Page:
Computer Vision Syndrome Overview

Computers are an important part of our lives.  Research shows a rise in the detection of visual problems associated with computer use - referred to as computer vision syndrome.


  • Headaches
  • Eye strain
  • Blurred vision
  • Eye irritation
  • Double vision
  • Excessive tearing or dry eyes
  • Pain in the eyes
  • Excessive blinking


  • Position your screen about an arm’s length from your eyes and 20 degrees below eye level.
  • Keep your room lighting the same brightness as your computer screen. Don’t stare at the monitor in a dark room
  • Minimize reflected glare on your screen by using dimmer switches on lights and protective anti-reflection coatings on glasses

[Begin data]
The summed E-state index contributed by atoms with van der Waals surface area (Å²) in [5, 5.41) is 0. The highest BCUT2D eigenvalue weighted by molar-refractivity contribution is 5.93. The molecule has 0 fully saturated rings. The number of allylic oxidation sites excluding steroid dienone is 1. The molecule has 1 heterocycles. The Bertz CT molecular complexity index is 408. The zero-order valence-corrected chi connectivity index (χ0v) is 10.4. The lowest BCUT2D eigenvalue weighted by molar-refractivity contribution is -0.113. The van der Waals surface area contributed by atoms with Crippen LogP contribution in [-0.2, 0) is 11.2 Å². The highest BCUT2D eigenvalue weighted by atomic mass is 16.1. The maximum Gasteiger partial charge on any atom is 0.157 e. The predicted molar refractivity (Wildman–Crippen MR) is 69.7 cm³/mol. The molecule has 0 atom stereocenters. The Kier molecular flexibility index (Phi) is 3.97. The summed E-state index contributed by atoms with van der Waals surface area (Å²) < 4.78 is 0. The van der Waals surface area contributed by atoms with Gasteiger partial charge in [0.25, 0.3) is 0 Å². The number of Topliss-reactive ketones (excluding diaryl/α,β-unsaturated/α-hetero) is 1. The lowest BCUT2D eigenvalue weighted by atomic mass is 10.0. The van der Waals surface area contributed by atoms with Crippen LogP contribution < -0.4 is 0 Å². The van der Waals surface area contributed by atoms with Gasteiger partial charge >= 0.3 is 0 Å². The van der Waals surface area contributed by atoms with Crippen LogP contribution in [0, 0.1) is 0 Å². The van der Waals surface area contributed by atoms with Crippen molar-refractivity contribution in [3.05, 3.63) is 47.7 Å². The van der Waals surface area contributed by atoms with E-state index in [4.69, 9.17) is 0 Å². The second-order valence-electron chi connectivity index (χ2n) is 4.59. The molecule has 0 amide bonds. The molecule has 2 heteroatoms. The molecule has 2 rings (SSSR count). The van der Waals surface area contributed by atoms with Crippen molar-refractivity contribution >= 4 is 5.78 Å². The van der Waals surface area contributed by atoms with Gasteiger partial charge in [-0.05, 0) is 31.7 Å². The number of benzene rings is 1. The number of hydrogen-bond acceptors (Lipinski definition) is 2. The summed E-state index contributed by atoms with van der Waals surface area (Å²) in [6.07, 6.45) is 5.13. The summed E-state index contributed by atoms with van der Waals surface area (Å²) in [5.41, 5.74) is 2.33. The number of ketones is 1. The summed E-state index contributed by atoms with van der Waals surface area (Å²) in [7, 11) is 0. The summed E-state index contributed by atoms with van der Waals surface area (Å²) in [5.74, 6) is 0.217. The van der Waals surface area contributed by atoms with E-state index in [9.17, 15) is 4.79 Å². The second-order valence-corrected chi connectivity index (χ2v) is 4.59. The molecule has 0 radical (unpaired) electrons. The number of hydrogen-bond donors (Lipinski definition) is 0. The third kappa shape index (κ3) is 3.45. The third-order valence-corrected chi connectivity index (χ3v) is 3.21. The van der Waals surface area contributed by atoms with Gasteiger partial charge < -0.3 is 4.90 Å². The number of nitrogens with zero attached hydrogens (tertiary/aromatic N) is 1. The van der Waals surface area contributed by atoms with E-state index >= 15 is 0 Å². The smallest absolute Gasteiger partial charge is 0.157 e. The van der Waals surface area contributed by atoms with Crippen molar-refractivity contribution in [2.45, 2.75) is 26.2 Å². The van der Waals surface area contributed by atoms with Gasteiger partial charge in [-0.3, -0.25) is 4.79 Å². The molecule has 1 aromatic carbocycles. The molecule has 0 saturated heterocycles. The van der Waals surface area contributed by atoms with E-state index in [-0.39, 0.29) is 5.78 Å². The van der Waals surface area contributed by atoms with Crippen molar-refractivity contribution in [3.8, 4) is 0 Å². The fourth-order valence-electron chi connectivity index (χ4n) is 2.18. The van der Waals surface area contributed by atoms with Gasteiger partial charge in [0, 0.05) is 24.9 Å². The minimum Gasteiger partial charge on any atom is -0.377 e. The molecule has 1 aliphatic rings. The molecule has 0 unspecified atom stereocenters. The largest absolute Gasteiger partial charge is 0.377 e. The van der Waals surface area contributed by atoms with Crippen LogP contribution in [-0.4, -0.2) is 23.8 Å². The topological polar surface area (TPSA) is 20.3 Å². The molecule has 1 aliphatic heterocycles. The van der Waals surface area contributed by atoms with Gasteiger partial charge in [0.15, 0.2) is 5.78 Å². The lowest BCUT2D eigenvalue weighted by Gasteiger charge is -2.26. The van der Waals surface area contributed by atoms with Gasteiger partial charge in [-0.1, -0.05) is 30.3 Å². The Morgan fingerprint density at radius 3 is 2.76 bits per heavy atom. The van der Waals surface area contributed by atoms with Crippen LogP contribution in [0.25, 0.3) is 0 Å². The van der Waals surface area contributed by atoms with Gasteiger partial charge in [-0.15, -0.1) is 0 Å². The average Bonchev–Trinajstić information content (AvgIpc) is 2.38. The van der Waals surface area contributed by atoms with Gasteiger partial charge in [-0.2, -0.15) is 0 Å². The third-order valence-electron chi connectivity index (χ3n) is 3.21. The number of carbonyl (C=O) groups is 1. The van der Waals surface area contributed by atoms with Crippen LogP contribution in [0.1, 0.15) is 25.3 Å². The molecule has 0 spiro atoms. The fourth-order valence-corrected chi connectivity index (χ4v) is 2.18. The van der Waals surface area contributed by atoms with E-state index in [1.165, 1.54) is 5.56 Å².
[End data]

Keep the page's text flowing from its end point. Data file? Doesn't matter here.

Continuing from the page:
• Use the 20-20-20 rule. Every 20 minutes take a 20-second break and focus your eyes on something at least 20 feet away.
  • Blink fully. People tend to blink less than half as often during computer use, which can result in dry eyes. Use of eyedrops prescribed by your Optometrist may relieve comfort.
  • Ask for anti-reflection coatings on lenses of your glasses, that can be applied at the time of manufacturing, to protect your eyes from bright and/or flickering light sources such as fluorescent lights. Your Optometrist can recommend appropriate eyewear specifically suited for computer use.


  • Small uncorrected refractive errors such as nearsightedness, farsightedness, astigmatism or presbyopia can be corrected with eyeglasses or contact lenses to increase the efficiency and comfort when working at the computer.
  • Eye muscle misalignment or deficiencies can be improved through eye exercises or vision therapy, which can reduce the focusing strain on the eyes.
  • A routine eye exam will determine if you can benefit from glasses, contact lenses, or vision therapy.